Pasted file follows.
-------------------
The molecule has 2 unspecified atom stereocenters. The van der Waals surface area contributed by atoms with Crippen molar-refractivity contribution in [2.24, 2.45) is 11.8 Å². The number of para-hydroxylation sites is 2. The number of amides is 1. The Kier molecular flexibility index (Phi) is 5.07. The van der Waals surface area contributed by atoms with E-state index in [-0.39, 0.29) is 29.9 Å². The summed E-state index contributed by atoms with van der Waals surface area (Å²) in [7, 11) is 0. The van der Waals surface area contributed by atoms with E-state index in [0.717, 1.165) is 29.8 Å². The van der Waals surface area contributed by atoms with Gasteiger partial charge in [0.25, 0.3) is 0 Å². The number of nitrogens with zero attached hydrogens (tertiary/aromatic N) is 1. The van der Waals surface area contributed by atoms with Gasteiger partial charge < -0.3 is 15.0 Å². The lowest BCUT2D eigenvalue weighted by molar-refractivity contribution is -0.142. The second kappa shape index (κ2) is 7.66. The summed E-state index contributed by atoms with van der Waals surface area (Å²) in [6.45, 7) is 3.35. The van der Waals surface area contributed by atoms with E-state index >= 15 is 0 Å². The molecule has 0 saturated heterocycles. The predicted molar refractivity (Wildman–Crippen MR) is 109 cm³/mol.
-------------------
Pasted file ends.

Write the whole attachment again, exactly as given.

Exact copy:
The molecule has 2 unspecified atom stereocenters. The van der Waals surface area contributed by atoms with Crippen molar-refractivity contribution in [2.24, 2.45) is 11.8 Å². The number of para-hydroxylation sites is 2. The number of amides is 1. The Kier molecular flexibility index (Phi) is 5.07. The van der Waals surface area contributed by atoms with E-state index in [-0.39, 0.29) is 29.9 Å². The summed E-state index contributed by atoms with van der Waals surface area (Å²) in [7, 11) is 0. The van der Waals surface area contributed by atoms with E-state index in [0.717, 1.165) is 29.8 Å². The van der Waals surface area contributed by atoms with Gasteiger partial charge in [0.25, 0.3) is 0 Å². The number of nitrogens with zero attached hydrogens (tertiary/aromatic N) is 1. The van der Waals surface area contributed by atoms with Gasteiger partial charge < -0.3 is 15.0 Å². The lowest BCUT2D eigenvalue weighted by molar-refractivity contribution is -0.142. The second kappa shape index (κ2) is 7.66. The summed E-state index contributed by atoms with van der Waals surface area (Å²) in [6.45, 7) is 3.35. The van der Waals surface area contributed by atoms with E-state index >= 15 is 0 Å². The molecule has 0 saturated heterocycles. The predicted molar refractivity (Wildman–Crippen MR) is 109 cm³/mol.